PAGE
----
Thursday, August 22, 2013

Corporate Bond Default Risk

Junk bonds are continuing their outperformace and as I think about a mean reversion trade-long treasuries/short junk, I'm starting to feel the way John Paulson did when Goldman told him he could choose some of the mortgages going into the MBS securities he wanted to bet against.

And then I remember Long Term Capital Management which, among its many bets, made a trade which is the mirror image to the one I'm looking at and when that relative value trade-long lower rated credits/short treasuries- got squeezed by the flight to treasuries spurred by the Russian default, the firm, it's two Nobel Laureates and all its capital went poof.

So I wait patiently and dream of defaults.

From LearnBonds:

Nine Dynamics of Corporate Bond Default Loss Risk 
There are many factors involved in corporate bond default loss risk.

Among these factors are (1) default rates, (2) recovery rates, (3) the cyclicality of default rates, (4) the cyclicality of recovery rates, (5) the relationship between credit rating and default rates, (6) the relationship between credit rating and recovery rates, (7) credit rating drift (which varies by starting credit rating), (8) the relationship between holding period and default rates (which varies by starting credit rating), and (9) the relationship between how senior a bond is and whether or not it is secured and recovery rates.

In this article, we will explore these factors.

Default Rates 
To begin with, we should be clearer about what constitutes a default. From what I have seen, the three major credit rating agencies―Standard & Poor’s (S&P), Moody’s, and Fitch―have similar definitions of what constitutes a default. They all include bankruptcies, distressed exchanges (and the like, at least in the case of Moody’s), and missed payments. S&P also includes any “obligor…under regulatory supervision owing to its financial condition” (i.e., issuers rated R by S&P).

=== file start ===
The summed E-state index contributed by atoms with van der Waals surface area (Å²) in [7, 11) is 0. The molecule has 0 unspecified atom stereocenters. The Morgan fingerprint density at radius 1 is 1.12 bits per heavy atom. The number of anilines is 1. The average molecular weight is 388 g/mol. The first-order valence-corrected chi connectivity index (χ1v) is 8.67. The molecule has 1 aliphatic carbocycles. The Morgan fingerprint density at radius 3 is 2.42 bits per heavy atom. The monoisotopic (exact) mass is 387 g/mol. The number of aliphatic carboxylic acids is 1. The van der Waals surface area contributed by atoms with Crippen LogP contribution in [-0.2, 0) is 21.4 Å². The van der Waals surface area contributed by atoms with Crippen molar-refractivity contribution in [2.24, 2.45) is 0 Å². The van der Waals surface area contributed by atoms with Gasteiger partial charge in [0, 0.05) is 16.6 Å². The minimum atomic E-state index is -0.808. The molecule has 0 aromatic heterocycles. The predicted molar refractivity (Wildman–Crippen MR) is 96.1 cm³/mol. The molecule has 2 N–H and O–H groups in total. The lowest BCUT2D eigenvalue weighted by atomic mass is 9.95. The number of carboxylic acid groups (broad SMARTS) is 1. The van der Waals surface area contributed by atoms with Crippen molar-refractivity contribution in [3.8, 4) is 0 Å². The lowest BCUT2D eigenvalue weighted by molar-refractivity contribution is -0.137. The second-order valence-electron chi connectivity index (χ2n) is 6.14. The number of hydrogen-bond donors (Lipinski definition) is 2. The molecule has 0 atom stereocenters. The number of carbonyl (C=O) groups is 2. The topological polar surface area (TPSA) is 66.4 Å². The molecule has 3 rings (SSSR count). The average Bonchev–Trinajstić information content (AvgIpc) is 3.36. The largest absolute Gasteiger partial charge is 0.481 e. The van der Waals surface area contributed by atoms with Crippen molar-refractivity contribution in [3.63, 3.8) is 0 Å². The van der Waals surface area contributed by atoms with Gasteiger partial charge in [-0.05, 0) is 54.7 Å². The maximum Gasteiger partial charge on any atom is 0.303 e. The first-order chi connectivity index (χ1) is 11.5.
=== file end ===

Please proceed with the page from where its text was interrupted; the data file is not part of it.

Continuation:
Below is a table from the “Fitch U.S. High Yield Default Insight” report covering thru June ‘13. It gives us an understanding of how often the different types of default occurred in the last 1½ years. We can deduce that a missed payment can evolve to be a Chapter 11 (bankruptcy) filing, a Chapter 7 (bankruptcy) filing, or a distressed exchange. In a Chapter 7 filing, a company’s assets are liquidated (i.e., sold) to pay its debts―to the extent they can be paid. In a Chapter 11 filing, a company is rehabilitated via, among other things, easier debt terms and/or partial debt forgiveness. If a Chapter 11 company cannot be rehabilitated, it may file for Chapter 7....MORE